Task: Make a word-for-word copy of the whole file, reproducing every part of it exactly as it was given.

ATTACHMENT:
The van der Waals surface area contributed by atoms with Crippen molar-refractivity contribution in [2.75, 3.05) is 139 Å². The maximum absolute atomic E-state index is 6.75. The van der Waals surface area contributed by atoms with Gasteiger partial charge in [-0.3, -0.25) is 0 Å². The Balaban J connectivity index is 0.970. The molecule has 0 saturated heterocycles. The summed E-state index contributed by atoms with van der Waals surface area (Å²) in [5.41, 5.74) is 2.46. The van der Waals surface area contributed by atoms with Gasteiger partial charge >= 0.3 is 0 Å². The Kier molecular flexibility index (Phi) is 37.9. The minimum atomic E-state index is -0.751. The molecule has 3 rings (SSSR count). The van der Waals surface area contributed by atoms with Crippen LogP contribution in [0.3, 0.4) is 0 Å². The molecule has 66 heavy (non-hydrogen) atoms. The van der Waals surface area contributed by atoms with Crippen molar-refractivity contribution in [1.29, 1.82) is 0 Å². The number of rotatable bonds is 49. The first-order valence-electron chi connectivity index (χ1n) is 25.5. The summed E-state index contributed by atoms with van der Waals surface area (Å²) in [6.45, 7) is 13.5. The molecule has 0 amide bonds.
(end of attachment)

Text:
The van der Waals surface area contributed by atoms with Crippen molar-refractivity contribution in [2.75, 3.05) is 139 Å². The maximum absolute atomic E-state index is 6.75. The van der Waals surface area contributed by atoms with Gasteiger partial charge in [-0.3, -0.25) is 0 Å². The Balaban J connectivity index is 0.970. The molecule has 0 saturated heterocycles. The summed E-state index contributed by atoms with van der Waals surface area (Å²) in [5.41, 5.74) is 2.46. The van der Waals surface area contributed by atoms with Gasteiger partial charge >= 0.3 is 0 Å². The Kier molecular flexibility index (Phi) is 37.9. The minimum atomic E-state index is -0.751. The molecule has 3 rings (SSSR count). The van der Waals surface area contributed by atoms with Crippen LogP contribution in [0.3, 0.4) is 0 Å². The molecule has 66 heavy (non-hydrogen) atoms. The van der Waals surface area contributed by atoms with Crippen molar-refractivity contribution in [1.29, 1.82) is 0 Å². The number of rotatable bonds is 49. The first-order valence-electron chi connectivity index (χ1n) is 25.5. The summed E-state index contributed by atoms with van der Waals surface area (Å²) in [6.45, 7) is 13.5. The molecule has 0 amide bonds.